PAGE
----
“You need to call them and tell them to put her in the school-age room. Especially if she’s having problems. She’s only got a month left and she’s going to give them hell. The other day I was there watching her trying to color and a little girl who must have been about 3 years old kept stealing her markers and Alice finally had enough and pushed her. Her teacher said ‘Now Alice we talked about this, she’s never been in school before.’ I was like, Oh my god, no wonder she’s running out of patience. She’s going to school with babies!’ “ My mom had an excellent point. No kid is going to stay bored for long. They’ll entertain themselves one way or another. Jesus, I thought. Why don’t they move them at four and a half at least? My daughter reads. She can do simple math. She paints her nails. She swears. (You want to judge me about that, guess how much of a shit I give) She has fashion sense. She wears lip gloss. She is well beyond a room full of three year olds. Again I really don’t care if you think there’s a problem with that. I think you know what you can do with your opinion.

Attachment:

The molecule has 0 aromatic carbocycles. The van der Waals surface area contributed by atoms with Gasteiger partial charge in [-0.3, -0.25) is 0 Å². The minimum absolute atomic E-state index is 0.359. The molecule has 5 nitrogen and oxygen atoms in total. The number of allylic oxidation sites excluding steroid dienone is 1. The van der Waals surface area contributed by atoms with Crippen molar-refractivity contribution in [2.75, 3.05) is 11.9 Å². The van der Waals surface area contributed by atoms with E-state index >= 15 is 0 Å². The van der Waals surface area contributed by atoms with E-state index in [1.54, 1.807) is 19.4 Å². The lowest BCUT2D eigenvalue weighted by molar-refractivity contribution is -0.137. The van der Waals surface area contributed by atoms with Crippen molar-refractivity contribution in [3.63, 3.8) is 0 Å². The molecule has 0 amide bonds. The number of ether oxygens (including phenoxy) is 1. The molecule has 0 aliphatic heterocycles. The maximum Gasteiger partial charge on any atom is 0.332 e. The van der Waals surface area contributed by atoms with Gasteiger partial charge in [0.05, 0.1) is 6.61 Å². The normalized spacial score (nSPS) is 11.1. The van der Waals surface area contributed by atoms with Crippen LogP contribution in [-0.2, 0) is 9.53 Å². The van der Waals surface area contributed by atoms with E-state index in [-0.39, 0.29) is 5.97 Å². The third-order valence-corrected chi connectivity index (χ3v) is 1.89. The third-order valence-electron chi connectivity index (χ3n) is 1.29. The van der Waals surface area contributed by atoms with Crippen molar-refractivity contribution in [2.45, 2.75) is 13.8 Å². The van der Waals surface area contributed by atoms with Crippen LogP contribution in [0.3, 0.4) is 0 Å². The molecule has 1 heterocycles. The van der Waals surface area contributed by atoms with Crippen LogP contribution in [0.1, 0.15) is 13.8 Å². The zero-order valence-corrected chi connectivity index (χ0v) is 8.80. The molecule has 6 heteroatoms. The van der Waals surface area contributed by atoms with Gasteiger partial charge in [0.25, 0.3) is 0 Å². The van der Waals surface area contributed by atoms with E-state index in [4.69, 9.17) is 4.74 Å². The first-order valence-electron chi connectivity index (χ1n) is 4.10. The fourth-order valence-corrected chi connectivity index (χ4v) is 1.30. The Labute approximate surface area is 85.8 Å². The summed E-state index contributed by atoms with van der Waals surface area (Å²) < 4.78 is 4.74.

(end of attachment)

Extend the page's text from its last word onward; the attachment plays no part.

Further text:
Of course I’ve long given up on the structure of this particular daycare. They put more energy into their appearance than they do into their actual program. And of course it’s the staff working with the kids that suffer. They don’t get they support they need, it’s like a revolving door for workers and for the ones who have been there consistently and are depended on it truly isn’t fair, they really get overworked. The admin staff sure wants parents to think they’re dropping their kids off into some kind of preschool/kindergarten hybrid, but its just a daycare. A daycare. Oh they want you to think it’s a real school. They spin you a yarn about curriculum and training and certification. They have a lot of stupid I repeat STUPID policies to make you think it’s a school. But truthfully, It’s a daycare just like any other daycare where the kids run around and smack each other with barbies and toy cars and eat orange slices and fill their pockets with rocks on the playground that then end up on the floor of your car. Sure they memorize a word or two in Spanish and practice counting to 20 and glue cotton balls and felt to construction paper, so you feel like your money is spent on something more than just glorified babysitting, but truthfully it’s not. What you’re really paying for is socialization and the ability to do things without your child. Honestly your child won’t emerge anymore of an Einstein than the child who stayed home with their parents until kindergarten. And depending on the parents that other child who stayed home just might be farther ahead. Like way farther ahead.